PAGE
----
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R600 Gallium3D Reorders Atom State Emission

AMD

Published on 10 September 2012 01:27 PM EDT
Written by Michael Larabel in AMD
10 Comments

The R600g patches for reworking the atom state emission ordering have landed, after having to infer the ordering sequence from the Catalyst binary blob command stream.

Back in July I wrote about errors in the Gallium3D driver with regard to the command stream with the Gallium3D driver command stream differing from the official Catalyst driver. This command stream ordering situation led to Gallium3D driver issues in handling HyperZ. The problem effectively came down to a likely R600+ GPU hardware bug. However, there's nothing cited as an errata within the public documentation and its unlikely any internal AMD Catalyst driver engineers would remember the details around the issue since the hardware in question is about five years old. Due to hardware errata, the only sure way to tell how to control the hardware is by looking at the closed-source driver's command stream to see how the binary blob is programming the hardware.

Jerome's patch for R600g was merged to Mesa Git master last week that reorders the Atom state emission to hopefully avoid GPU lock-ups. "To avoid GPU lockup registers must be emited in a specific order (no kidding ...). This patch rework atom emission so order in which atom are emited in respect to each other is always the same. We don't have any informations on what is the correct order so order will need to be infered from fglrx command stream."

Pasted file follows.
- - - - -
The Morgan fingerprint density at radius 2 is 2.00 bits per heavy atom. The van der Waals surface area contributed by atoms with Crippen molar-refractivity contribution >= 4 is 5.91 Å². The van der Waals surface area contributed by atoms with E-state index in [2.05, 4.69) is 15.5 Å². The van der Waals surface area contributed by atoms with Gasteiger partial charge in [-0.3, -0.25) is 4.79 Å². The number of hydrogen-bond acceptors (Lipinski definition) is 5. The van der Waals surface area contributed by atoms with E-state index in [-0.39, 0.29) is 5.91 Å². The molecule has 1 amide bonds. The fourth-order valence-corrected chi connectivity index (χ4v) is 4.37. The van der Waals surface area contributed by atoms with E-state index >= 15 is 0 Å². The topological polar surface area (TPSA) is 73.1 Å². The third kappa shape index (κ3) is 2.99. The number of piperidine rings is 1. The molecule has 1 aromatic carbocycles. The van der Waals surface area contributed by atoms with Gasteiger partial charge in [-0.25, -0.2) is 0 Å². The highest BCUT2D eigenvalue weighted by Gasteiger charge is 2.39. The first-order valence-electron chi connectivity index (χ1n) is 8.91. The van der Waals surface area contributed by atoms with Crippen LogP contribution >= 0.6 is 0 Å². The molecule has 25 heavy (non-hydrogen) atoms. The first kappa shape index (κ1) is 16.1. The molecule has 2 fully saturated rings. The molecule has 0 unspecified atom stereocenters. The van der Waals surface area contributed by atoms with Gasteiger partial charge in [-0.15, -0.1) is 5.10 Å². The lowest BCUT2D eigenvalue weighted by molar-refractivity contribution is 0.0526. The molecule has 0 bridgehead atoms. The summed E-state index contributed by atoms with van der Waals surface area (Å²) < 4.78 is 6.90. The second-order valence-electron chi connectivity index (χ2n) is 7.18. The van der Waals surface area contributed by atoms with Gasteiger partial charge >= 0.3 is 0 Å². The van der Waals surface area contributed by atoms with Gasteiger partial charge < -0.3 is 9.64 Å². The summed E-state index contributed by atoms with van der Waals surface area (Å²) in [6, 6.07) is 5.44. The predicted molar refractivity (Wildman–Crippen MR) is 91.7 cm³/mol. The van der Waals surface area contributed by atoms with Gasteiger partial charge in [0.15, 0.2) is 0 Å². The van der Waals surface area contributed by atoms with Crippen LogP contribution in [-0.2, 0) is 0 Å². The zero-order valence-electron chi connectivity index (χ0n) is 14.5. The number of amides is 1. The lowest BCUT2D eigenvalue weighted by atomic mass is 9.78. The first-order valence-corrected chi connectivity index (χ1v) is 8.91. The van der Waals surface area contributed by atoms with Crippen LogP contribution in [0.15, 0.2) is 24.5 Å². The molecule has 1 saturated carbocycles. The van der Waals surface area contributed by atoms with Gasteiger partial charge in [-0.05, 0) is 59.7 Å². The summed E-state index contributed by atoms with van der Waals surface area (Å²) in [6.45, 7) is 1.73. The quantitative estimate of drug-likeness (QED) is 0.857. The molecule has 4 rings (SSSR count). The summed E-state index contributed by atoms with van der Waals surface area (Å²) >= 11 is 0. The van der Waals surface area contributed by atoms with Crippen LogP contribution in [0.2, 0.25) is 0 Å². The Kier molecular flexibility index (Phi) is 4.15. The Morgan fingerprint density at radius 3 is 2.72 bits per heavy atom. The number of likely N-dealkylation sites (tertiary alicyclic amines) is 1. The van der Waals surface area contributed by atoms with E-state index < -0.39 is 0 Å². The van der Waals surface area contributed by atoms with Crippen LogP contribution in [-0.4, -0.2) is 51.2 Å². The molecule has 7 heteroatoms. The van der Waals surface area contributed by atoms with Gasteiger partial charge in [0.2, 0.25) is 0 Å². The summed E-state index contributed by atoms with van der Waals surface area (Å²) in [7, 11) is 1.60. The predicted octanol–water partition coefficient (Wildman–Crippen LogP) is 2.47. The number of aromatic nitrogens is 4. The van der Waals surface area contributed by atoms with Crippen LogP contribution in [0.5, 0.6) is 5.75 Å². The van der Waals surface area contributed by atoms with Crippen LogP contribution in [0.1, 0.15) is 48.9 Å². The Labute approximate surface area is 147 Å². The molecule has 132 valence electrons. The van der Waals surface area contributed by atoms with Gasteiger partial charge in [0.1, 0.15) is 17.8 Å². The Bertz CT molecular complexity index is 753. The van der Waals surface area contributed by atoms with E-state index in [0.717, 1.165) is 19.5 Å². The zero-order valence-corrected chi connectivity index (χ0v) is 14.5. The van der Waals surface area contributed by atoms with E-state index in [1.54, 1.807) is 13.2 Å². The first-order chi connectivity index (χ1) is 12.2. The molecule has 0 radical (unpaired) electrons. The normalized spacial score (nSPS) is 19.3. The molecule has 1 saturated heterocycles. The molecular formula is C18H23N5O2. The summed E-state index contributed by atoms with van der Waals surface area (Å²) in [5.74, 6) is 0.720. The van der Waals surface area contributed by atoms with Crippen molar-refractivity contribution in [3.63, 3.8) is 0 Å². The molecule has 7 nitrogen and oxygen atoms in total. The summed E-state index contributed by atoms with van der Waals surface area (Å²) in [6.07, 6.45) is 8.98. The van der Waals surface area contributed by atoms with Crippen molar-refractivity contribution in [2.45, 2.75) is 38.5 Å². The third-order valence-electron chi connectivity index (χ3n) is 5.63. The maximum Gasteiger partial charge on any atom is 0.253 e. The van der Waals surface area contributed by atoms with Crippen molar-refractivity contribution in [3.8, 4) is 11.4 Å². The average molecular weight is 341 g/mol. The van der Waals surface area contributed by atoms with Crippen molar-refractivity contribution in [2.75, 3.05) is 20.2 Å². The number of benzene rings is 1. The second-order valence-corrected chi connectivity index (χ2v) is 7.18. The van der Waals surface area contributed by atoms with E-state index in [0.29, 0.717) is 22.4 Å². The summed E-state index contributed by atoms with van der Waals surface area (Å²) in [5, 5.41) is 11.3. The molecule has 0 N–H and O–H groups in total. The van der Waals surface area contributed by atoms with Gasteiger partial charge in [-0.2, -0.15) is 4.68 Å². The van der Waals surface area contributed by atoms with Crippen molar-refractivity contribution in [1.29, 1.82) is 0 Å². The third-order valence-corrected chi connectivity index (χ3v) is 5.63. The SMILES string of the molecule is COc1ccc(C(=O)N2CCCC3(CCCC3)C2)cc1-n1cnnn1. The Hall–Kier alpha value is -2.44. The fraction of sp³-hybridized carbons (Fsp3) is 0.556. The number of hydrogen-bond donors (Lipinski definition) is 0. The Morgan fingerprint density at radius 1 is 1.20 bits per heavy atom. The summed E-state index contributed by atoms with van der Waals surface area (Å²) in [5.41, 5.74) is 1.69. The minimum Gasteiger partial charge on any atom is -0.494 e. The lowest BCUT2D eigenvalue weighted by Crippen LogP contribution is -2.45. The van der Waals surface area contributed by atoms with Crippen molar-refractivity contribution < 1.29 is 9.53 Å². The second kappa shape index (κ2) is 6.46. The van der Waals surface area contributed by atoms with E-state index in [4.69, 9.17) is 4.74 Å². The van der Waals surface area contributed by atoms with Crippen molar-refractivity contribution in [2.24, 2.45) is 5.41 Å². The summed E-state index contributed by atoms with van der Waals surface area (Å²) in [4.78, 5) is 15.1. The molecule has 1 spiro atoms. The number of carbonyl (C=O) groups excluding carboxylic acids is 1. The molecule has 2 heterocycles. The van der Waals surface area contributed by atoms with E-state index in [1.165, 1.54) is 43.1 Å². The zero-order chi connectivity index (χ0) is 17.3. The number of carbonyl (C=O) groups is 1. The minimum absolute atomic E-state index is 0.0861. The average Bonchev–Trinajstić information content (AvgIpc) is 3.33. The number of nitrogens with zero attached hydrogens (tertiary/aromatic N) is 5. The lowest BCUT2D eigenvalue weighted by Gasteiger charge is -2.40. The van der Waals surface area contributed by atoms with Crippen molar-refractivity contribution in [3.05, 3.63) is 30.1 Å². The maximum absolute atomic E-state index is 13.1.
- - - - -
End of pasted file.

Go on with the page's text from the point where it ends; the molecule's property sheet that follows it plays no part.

/* !!!
* To avoid GPU lockup registers must be emited in a specific order
* (no kidding ...). The order below is important and have been
* partialy infered from analyzing fglrx command stream.
*
* Don't reorder atom without carefully checking the effect (GPU lockup
* or piglit regression).
* !!!
*/
This atom state emission reordering ended up just being over 100 lines of code changes after partially examining the fglrx driver's actual command stream ordering format.

About The Author
Michael Larabel is the principal author of Phoronix.com and founded the web-site in 2004 with a focus on enriching the Linux hardware experience and being the largest web-site devoted to Linux hardware reviews, particularly for products relevant to Linux gamers and enthusiasts but also commonly reviewing servers/workstations and embedded Linux devices. Michael has written more than 10,000 articles covering the state of Linux hardware support, Linux performance, graphics hardware drivers, and other topics. Michael is also the lead developer of the Phoronix Test Suite, Phoromatic, and OpenBenchmarking.org automated testing software. He can be followed via and or contacted via .
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